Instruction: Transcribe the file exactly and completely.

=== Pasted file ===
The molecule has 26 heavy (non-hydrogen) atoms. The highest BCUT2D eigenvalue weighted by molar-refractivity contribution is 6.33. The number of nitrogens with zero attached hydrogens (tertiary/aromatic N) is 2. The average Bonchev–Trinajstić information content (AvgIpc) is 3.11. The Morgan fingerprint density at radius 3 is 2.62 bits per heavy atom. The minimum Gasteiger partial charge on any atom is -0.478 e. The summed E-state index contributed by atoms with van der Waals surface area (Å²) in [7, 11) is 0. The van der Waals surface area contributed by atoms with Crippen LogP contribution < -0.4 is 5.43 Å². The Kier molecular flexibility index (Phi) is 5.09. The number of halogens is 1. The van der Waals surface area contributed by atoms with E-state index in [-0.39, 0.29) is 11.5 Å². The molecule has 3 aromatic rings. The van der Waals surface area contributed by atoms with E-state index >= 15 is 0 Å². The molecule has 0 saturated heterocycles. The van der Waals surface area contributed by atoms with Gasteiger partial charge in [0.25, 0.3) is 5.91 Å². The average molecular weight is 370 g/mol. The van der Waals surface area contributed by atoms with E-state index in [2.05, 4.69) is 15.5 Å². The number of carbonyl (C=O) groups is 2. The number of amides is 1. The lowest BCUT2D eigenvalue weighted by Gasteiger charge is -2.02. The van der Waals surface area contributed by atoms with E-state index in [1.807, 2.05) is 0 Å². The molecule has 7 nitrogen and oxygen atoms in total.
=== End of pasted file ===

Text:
The molecule has 26 heavy (non-hydrogen) atoms. The highest BCUT2D eigenvalue weighted by molar-refractivity contribution is 6.33. The number of nitrogens with zero attached hydrogens (tertiary/aromatic N) is 2. The average Bonchev–Trinajstić information content (AvgIpc) is 3.11. The Morgan fingerprint density at radius 3 is 2.62 bits per heavy atom. The minimum Gasteiger partial charge on any atom is -0.478 e. The summed E-state index contributed by atoms with van der Waals surface area (Å²) in [7, 11) is 0. The van der Waals surface area contributed by atoms with Crippen LogP contribution < -0.4 is 5.43 Å². The Kier molecular flexibility index (Phi) is 5.09. The number of halogens is 1. The van der Waals surface area contributed by atoms with E-state index in [-0.39, 0.29) is 11.5 Å². The molecule has 3 aromatic rings. The van der Waals surface area contributed by atoms with E-state index >= 15 is 0 Å². The molecule has 0 saturated heterocycles. The van der Waals surface area contributed by atoms with Gasteiger partial charge in [0.25, 0.3) is 5.91 Å². The average molecular weight is 370 g/mol. The van der Waals surface area contributed by atoms with E-state index in [2.05, 4.69) is 15.5 Å². The number of carbonyl (C=O) groups is 2. The number of amides is 1. The lowest BCUT2D eigenvalue weighted by Gasteiger charge is -2.02. The van der Waals surface area contributed by atoms with E-state index in [1.807, 2.05) is 0 Å². The molecule has 7 nitrogen and oxygen atoms in total.